I’ve heard all sorts of advice on playing barre chords over the years.

Here are a few examples that range in variety from good, bad, and mediocre.


“Tuck the fretting arm’s elbow in near your body.”

“Pull back on the body of the guitar with your picking hand.”

“Squeeze the neck as hard as you can with your fretting hand.”

“Use lighter gauge strings to make barre chords easier.”

“Make sure your guitar is properly set up.” (This should be standard advice!)



Some of this advice is just like…

Plasters being used to cover up a bleeding wound


In other words, some of this advice works, but it doesn’t address the initial problem.

The initial problem being it’s better to avoid getting wounded in the first place.

…And while playing barre chords badly might not lead you to bleed to death, it can lead you to injury, strains, and sprains…And lots of repeated strains can even help cause or exacerbate osteoarthritis.


Now, some people might read this, and think, “Crikey, that’s it. I’m staying well away from barres.”

…But I urge you not to fear barre chords.

In fact, from the very early days of teaching, I’ve encouraged students who have played for a few months to start learning barre chords.

I call it “One-Minute Barres.”


“Why on earth do you do this, Dan? You’re so mean!”

You might think that, but the truth is, this gets results and I’d only teach the students one simple shape.

We would focus mostly on the foundational stuff of using what I call “anti-tension” exercises.

These are simple little exercises that get you set up to play barre chords with…

Minimal tension and maximum technique.


We’d do this as a little technique-building part of the lesson in between songs and other fun stuff.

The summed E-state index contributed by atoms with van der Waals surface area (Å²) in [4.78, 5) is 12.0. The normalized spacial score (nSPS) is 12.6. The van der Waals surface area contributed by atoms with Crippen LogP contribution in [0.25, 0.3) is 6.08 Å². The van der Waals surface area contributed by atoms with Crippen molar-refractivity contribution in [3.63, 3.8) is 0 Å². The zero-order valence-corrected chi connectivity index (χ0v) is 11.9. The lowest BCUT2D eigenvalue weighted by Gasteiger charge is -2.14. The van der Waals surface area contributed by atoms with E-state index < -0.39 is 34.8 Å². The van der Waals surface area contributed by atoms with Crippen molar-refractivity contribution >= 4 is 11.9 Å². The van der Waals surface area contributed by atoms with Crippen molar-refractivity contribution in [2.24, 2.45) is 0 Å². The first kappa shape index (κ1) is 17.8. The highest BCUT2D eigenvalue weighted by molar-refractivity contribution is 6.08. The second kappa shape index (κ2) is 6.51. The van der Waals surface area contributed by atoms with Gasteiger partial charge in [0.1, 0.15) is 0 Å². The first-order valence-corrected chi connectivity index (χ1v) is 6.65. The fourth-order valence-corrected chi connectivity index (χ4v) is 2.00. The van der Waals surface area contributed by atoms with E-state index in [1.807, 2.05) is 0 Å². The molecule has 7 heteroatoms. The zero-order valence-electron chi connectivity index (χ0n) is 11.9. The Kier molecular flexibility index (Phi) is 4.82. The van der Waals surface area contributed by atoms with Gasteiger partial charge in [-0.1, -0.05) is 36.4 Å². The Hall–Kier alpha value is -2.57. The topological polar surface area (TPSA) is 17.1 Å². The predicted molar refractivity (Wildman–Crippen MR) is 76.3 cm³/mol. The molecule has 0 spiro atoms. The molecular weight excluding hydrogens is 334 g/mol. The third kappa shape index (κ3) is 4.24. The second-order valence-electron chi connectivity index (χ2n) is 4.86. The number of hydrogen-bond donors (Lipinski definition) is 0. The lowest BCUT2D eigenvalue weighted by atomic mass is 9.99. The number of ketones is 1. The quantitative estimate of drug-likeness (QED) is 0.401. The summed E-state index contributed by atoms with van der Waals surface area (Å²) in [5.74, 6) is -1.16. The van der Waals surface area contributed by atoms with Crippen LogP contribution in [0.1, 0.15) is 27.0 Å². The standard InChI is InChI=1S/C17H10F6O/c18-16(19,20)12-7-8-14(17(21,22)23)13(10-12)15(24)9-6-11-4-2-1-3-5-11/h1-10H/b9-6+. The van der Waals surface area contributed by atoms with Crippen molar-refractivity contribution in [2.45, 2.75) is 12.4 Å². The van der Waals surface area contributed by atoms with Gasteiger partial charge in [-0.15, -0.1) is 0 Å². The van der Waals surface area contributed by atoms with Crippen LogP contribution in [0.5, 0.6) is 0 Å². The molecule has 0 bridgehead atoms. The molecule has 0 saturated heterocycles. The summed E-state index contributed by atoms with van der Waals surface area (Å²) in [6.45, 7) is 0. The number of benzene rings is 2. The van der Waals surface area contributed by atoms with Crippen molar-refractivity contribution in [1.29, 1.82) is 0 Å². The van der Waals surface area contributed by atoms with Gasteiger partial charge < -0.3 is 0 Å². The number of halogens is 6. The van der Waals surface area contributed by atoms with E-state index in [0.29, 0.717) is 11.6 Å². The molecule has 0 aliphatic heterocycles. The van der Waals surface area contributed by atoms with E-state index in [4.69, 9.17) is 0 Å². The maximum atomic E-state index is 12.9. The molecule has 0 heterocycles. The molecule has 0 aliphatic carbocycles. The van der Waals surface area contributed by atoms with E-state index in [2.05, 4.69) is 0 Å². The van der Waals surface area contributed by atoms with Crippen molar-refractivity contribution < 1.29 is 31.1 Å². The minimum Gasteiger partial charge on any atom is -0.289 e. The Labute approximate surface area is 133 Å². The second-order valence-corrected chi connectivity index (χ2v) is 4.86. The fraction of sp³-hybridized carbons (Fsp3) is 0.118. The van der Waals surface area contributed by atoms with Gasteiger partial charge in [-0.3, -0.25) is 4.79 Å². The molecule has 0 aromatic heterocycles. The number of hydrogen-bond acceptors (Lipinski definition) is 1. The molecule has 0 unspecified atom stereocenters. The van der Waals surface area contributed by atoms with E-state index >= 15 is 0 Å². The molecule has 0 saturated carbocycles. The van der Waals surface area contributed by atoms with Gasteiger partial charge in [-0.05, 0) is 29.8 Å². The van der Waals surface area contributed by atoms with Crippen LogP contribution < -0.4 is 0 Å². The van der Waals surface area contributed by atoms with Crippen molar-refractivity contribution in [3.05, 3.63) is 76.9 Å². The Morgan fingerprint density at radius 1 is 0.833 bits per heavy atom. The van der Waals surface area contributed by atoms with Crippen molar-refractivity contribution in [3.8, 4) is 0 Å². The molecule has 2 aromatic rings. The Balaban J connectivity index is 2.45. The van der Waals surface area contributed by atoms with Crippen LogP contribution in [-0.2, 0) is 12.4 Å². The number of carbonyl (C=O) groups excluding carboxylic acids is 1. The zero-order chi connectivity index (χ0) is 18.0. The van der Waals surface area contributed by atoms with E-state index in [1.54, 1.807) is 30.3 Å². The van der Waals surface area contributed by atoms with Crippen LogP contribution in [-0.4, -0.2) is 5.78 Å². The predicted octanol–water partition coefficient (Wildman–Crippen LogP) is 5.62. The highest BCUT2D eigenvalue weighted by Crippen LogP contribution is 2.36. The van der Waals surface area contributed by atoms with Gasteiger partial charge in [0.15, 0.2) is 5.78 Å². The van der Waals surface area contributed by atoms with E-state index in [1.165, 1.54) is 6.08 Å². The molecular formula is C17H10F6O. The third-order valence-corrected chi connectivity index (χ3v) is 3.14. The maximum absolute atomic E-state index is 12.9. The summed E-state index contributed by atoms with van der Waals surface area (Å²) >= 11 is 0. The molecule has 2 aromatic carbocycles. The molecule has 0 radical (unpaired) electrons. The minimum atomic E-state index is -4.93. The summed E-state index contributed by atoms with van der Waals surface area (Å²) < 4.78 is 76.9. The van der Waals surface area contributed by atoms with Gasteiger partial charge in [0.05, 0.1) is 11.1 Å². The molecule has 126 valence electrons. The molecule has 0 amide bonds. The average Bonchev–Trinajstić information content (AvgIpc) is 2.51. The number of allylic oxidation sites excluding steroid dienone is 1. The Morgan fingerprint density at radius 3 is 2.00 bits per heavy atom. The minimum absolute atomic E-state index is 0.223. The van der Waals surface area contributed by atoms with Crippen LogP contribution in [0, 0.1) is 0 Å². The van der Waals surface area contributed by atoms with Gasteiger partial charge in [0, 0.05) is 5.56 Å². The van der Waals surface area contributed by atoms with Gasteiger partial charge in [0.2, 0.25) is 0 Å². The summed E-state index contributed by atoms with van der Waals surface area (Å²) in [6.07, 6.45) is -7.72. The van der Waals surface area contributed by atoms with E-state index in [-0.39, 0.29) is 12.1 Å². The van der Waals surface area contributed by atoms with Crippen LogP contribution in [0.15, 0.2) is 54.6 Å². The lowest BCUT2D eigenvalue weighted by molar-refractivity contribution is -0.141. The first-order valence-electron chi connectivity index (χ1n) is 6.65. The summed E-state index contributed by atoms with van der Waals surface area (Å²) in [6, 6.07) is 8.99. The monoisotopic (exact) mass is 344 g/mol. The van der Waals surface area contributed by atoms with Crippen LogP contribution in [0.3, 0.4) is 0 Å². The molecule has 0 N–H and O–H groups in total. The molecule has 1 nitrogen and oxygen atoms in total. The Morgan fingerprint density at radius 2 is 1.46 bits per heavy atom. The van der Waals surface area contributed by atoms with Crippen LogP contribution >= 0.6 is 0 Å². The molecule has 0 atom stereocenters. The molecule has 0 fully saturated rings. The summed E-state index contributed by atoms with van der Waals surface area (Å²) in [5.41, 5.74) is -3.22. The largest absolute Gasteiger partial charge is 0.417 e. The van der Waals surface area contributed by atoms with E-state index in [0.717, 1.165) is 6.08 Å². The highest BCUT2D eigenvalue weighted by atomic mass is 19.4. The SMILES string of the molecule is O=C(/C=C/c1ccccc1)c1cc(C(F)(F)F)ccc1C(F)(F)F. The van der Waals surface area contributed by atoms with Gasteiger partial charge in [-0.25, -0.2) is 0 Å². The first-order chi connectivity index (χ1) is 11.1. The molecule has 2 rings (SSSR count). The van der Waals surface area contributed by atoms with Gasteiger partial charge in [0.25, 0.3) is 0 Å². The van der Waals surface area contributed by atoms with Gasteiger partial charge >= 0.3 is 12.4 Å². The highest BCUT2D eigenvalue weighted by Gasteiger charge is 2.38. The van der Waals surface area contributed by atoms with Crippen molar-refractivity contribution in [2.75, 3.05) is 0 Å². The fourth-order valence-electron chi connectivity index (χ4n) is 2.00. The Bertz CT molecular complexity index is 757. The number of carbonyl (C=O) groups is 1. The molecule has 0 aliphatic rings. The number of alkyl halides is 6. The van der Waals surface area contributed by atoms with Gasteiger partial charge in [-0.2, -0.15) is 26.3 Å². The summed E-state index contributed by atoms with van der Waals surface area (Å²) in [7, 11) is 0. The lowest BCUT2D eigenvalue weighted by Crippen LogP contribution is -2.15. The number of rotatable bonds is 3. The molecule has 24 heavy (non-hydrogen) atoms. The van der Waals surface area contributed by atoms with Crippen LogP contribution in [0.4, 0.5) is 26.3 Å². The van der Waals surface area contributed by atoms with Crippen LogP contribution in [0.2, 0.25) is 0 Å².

The basic premise was that I wouldn’t let them use pressure until their fingers were in the perfect position.

Guess what?

When they were fully ready to tackle barre chords later on (usually quite a few months later, sometimes a year or so)…

They already had some great preparation.


They didn’t dive in at the deep end, swimming with the piranhas.

Instead, by getting them to do a tiny bit of practice with barres, they were dipping their toe in and they already knew the basics of good technique.

Of course, a few minutes here and there is not enough for mastery but… this different way of thinking, I believe, explained why so many of my students did me proud and did so well on the guitar.

Now, there are a lot of little things you have to watch out for with barres…

…But as long as your technique is very precise, your guitar is ideally set up, and you practise them with focus, you can tackle barres.

Do so and you will open up new doors in your playing while improving your technique…

…But only if you do the little things correctly.


You can find out more below about my barre chords method, the “Anti-Tension” exercises, and exactly how to perfect barre chords the enjoyable way…

The Ultimate Guide to Barre Chords

It’s on sale for a few more hours… until 9 pm tonight UK time (1 pm Pacific time)…

Whether you get it or not, I hope this gives you more belief, encouragement, and some things to think about regarding barre chords!

Dan Thorpe

Guitar Domination


P.S. This post was originally taken from Dan Thorpe’s private email list. To get blog posts like this sent to you which are full of great tips to make fingerpicking, strumming, and learning guitar more enjoyable (especially if you are over 40) join Dan’s list. It’s 100% free, HERE.

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